BURKE: We keep working with the Senate crossbench. It is a very brave member of the House of Representatives that ever presumes or announces anything about the Senate. We'll have the debate here in the House of Reps over the next four sitting weeks. We'll send it to the Senate. I've been having good engagement with the crossbench.

There's no doubt the Opposition is going to say no. I reckon the moment they saw the title ‘Closing Loopholes’, we'd lost them. But the Senate crossbench, we're having good conversations, we'll talk to them in good faith and hopefully by the end of the year, workers who’ve been underpaid because of these loopholes and know that the Parliament's closed them.

STEFANOVIC: Just level, you've always been pretty upfront, you've got no chance.

BURKE: The same was said twelve months ago and we ended up with legislation that gave people much better job security and much better wages.

STEFANOVIC: Tony, it's going to take them until the next election before they can read through it all.

BURKE: On the timing if they go through three pages a day, they’ve got plenty of time.

STEFANOVIC: Alright. All I want to know is, I think a lot of people out there, there's a couple of things, actually, but first up; how much more are my burgers going to cost for an Uber Eats burger under this new legislation?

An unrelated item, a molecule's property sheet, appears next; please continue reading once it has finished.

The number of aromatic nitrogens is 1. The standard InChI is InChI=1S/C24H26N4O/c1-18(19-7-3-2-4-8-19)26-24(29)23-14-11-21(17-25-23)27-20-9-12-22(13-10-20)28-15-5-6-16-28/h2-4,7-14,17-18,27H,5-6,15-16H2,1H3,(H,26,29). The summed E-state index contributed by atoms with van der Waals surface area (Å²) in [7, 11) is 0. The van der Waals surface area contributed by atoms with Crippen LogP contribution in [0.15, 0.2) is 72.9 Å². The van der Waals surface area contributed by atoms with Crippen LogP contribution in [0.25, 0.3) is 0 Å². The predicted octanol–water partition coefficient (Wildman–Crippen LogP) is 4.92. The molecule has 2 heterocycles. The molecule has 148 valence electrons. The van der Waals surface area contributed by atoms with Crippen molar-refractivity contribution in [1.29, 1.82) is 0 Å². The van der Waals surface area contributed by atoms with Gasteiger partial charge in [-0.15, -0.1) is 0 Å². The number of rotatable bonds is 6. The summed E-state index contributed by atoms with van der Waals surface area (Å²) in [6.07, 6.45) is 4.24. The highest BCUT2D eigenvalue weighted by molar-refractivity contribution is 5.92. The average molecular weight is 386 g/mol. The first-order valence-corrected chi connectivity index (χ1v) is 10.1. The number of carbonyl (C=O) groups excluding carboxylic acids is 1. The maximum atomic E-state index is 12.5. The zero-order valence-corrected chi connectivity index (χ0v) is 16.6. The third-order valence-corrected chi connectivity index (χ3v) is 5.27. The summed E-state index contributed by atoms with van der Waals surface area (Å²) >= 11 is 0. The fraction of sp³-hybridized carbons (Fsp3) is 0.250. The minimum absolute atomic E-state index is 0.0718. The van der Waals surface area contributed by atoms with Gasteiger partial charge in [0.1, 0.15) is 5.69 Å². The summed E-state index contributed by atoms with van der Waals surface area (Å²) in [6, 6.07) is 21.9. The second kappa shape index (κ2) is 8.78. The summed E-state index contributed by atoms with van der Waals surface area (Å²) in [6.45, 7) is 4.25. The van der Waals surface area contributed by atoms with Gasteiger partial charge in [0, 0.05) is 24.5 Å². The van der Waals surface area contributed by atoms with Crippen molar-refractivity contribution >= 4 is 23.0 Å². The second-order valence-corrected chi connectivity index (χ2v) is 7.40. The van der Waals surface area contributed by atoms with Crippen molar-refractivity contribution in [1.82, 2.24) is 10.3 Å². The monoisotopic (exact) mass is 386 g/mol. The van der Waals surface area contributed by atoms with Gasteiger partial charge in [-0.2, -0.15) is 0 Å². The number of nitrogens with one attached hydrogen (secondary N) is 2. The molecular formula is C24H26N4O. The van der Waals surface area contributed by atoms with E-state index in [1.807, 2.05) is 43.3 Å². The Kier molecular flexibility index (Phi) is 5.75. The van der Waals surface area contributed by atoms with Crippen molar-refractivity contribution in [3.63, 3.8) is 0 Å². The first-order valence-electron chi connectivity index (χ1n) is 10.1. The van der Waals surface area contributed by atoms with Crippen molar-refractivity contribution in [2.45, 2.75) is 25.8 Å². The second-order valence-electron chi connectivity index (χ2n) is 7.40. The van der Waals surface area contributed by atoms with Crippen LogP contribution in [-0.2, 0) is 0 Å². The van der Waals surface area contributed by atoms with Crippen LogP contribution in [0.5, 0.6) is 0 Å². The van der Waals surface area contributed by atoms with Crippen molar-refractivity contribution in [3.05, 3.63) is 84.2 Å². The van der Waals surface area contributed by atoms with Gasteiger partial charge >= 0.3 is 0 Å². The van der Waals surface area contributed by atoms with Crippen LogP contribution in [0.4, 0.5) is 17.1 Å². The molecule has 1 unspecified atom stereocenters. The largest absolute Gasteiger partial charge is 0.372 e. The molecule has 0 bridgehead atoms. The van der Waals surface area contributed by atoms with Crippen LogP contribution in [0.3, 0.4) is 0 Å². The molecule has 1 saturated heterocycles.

BURKE: If you look at how much food delivery riders are underpaid at the moment, it's roughly between $3 and $4 an hour, is what the Victorian inquiry found. If they're doing four to six deliveries an hour or something like that, you can do the maths pretty easily. It's not a significant difference in terms of when you're ordering a few pizzas to the house or something like that, but it's a really significant difference for some of the lowest paid workers in Australia. And yeah, underpaying people is cheaper.

STEFANOVIC: No, I get it. I get closing that loophole, and that has my complete support. But for businesses, there's no doubt there are going to be rising costs for them in all of this, and it will affect the bottom line.

BURKE: Most businesses don't use the loopholes - most businesses just find out what the rules are and follow them. For a limited number of businesses, and particularly the labour hire loophole, for example, that's principally mining and aviation. For a limited number of businesses in areas that have been posting pretty healthy profits, their workers will earn a little bit more, and I reckon that's fine.